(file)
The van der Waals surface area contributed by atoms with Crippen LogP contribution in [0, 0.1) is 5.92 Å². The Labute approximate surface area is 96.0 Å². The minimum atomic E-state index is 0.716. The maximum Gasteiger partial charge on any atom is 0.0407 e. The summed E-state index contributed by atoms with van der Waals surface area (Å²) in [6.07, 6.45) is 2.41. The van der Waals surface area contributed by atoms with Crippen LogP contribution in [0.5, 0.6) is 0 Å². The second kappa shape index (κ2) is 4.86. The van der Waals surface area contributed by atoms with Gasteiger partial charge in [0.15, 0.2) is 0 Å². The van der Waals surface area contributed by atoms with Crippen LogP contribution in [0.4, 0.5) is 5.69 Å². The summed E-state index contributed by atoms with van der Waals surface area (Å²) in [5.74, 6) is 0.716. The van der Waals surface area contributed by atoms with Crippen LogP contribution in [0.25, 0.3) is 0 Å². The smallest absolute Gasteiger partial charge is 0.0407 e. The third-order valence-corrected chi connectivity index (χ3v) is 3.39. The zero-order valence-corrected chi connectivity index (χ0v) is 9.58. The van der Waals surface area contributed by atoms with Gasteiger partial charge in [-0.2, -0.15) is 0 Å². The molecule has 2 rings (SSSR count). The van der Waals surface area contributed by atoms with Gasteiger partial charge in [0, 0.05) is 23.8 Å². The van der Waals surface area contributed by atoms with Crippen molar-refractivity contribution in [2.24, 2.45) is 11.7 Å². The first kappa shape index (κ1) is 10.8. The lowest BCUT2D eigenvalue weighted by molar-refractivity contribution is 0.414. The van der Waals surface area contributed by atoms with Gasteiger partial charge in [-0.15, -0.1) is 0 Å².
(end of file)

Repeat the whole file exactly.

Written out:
The van der Waals surface area contributed by atoms with Crippen LogP contribution in [0, 0.1) is 5.92 Å². The Labute approximate surface area is 96.0 Å². The minimum atomic E-state index is 0.716. The maximum Gasteiger partial charge on any atom is 0.0407 e. The summed E-state index contributed by atoms with van der Waals surface area (Å²) in [6.07, 6.45) is 2.41. The van der Waals surface area contributed by atoms with Crippen LogP contribution in [0.5, 0.6) is 0 Å². The second kappa shape index (κ2) is 4.86. The van der Waals surface area contributed by atoms with Gasteiger partial charge in [0.15, 0.2) is 0 Å². The van der Waals surface area contributed by atoms with Crippen LogP contribution in [0.4, 0.5) is 5.69 Å². The summed E-state index contributed by atoms with van der Waals surface area (Å²) in [5.74, 6) is 0.716. The van der Waals surface area contributed by atoms with Crippen LogP contribution in [0.25, 0.3) is 0 Å². The smallest absolute Gasteiger partial charge is 0.0407 e. The third-order valence-corrected chi connectivity index (χ3v) is 3.39. The zero-order valence-corrected chi connectivity index (χ0v) is 9.58. The van der Waals surface area contributed by atoms with Gasteiger partial charge in [-0.2, -0.15) is 0 Å². The molecule has 2 rings (SSSR count). The van der Waals surface area contributed by atoms with Gasteiger partial charge in [0, 0.05) is 23.8 Å². The van der Waals surface area contributed by atoms with Crippen molar-refractivity contribution in [2.24, 2.45) is 11.7 Å². The first kappa shape index (κ1) is 10.8. The lowest BCUT2D eigenvalue weighted by molar-refractivity contribution is 0.414. The van der Waals surface area contributed by atoms with Gasteiger partial charge in [-0.15, -0.1) is 0 Å².